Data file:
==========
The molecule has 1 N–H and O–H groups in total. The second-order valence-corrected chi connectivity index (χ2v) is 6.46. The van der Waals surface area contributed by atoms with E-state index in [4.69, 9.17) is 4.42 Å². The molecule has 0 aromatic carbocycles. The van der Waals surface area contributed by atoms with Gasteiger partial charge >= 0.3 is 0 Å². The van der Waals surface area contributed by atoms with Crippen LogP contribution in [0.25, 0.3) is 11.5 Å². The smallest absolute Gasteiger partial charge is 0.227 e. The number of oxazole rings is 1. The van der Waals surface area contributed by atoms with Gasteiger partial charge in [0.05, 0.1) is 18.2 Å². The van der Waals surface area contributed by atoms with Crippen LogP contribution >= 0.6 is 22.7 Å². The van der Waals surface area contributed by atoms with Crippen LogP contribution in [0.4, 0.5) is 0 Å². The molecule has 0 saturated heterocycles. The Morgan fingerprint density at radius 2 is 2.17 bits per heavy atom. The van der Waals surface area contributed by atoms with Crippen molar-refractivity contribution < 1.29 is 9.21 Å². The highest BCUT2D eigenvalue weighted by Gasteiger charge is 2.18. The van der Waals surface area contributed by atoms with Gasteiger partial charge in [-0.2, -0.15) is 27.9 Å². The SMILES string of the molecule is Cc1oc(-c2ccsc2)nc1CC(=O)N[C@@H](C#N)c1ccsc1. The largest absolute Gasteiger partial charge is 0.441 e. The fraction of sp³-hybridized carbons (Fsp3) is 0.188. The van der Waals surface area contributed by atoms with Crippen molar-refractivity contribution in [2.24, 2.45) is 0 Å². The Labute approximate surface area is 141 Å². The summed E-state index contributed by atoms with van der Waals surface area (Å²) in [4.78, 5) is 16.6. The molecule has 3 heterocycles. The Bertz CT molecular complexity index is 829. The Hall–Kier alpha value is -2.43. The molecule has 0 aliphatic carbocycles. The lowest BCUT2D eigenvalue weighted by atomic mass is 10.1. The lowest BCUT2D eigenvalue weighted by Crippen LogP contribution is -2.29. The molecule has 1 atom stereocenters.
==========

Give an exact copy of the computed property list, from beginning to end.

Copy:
The molecule has 1 N–H and O–H groups in total. The second-order valence-corrected chi connectivity index (χ2v) is 6.46. The van der Waals surface area contributed by atoms with E-state index in [4.69, 9.17) is 4.42 Å². The molecule has 0 aromatic carbocycles. The van der Waals surface area contributed by atoms with Gasteiger partial charge >= 0.3 is 0 Å². The van der Waals surface area contributed by atoms with Crippen LogP contribution in [0.25, 0.3) is 11.5 Å². The smallest absolute Gasteiger partial charge is 0.227 e. The number of oxazole rings is 1. The van der Waals surface area contributed by atoms with Gasteiger partial charge in [0.05, 0.1) is 18.2 Å². The van der Waals surface area contributed by atoms with Crippen LogP contribution >= 0.6 is 22.7 Å². The van der Waals surface area contributed by atoms with Crippen LogP contribution in [0.4, 0.5) is 0 Å². The molecule has 0 saturated heterocycles. The Morgan fingerprint density at radius 2 is 2.17 bits per heavy atom. The van der Waals surface area contributed by atoms with Crippen molar-refractivity contribution < 1.29 is 9.21 Å². The highest BCUT2D eigenvalue weighted by Gasteiger charge is 2.18. The van der Waals surface area contributed by atoms with Gasteiger partial charge in [-0.2, -0.15) is 27.9 Å². The SMILES string of the molecule is Cc1oc(-c2ccsc2)nc1CC(=O)N[C@@H](C#N)c1ccsc1. The largest absolute Gasteiger partial charge is 0.441 e. The fraction of sp³-hybridized carbons (Fsp3) is 0.188. The van der Waals surface area contributed by atoms with Crippen molar-refractivity contribution in [2.24, 2.45) is 0 Å². The Labute approximate surface area is 141 Å². The summed E-state index contributed by atoms with van der Waals surface area (Å²) in [4.78, 5) is 16.6. The molecule has 3 heterocycles. The Bertz CT molecular complexity index is 829. The Hall–Kier alpha value is -2.43. The molecule has 0 aliphatic carbocycles. The lowest BCUT2D eigenvalue weighted by atomic mass is 10.1. The lowest BCUT2D eigenvalue weighted by Crippen LogP contribution is -2.29. The molecule has 1 atom stereocenters.